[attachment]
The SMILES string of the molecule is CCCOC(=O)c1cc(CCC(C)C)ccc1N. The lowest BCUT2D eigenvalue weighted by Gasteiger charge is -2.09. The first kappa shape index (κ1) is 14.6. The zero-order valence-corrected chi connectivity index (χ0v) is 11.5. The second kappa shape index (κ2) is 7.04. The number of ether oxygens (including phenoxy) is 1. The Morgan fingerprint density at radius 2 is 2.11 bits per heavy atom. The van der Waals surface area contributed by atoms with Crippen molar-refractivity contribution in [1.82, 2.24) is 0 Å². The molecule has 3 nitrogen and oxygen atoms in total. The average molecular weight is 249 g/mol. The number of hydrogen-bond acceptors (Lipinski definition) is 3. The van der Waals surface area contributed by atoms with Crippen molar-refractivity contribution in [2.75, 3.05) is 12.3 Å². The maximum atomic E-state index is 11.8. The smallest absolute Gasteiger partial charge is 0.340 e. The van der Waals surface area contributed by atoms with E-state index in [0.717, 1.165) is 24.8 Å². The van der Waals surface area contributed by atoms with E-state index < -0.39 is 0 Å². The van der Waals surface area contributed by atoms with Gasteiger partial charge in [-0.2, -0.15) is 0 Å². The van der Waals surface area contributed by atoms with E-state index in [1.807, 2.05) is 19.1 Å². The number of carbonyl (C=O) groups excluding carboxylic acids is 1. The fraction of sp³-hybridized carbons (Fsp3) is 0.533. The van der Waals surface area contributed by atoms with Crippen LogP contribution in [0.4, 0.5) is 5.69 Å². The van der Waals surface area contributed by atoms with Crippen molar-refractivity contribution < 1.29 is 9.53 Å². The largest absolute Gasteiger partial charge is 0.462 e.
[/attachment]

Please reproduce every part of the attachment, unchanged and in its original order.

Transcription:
The SMILES string of the molecule is CCCOC(=O)c1cc(CCC(C)C)ccc1N. The lowest BCUT2D eigenvalue weighted by Gasteiger charge is -2.09. The first kappa shape index (κ1) is 14.6. The zero-order valence-corrected chi connectivity index (χ0v) is 11.5. The second kappa shape index (κ2) is 7.04. The number of ether oxygens (including phenoxy) is 1. The Morgan fingerprint density at radius 2 is 2.11 bits per heavy atom. The van der Waals surface area contributed by atoms with Crippen molar-refractivity contribution in [1.82, 2.24) is 0 Å². The molecule has 3 nitrogen and oxygen atoms in total. The average molecular weight is 249 g/mol. The number of hydrogen-bond acceptors (Lipinski definition) is 3. The van der Waals surface area contributed by atoms with Crippen molar-refractivity contribution in [2.75, 3.05) is 12.3 Å². The maximum atomic E-state index is 11.8. The smallest absolute Gasteiger partial charge is 0.340 e. The van der Waals surface area contributed by atoms with E-state index in [0.717, 1.165) is 24.8 Å². The van der Waals surface area contributed by atoms with E-state index < -0.39 is 0 Å². The van der Waals surface area contributed by atoms with Gasteiger partial charge in [-0.2, -0.15) is 0 Å². The van der Waals surface area contributed by atoms with E-state index in [1.807, 2.05) is 19.1 Å². The number of carbonyl (C=O) groups excluding carboxylic acids is 1. The fraction of sp³-hybridized carbons (Fsp3) is 0.533. The van der Waals surface area contributed by atoms with Crippen LogP contribution in [0.4, 0.5) is 5.69 Å². The van der Waals surface area contributed by atoms with Crippen molar-refractivity contribution < 1.29 is 9.53 Å². The largest absolute Gasteiger partial charge is 0.462 e.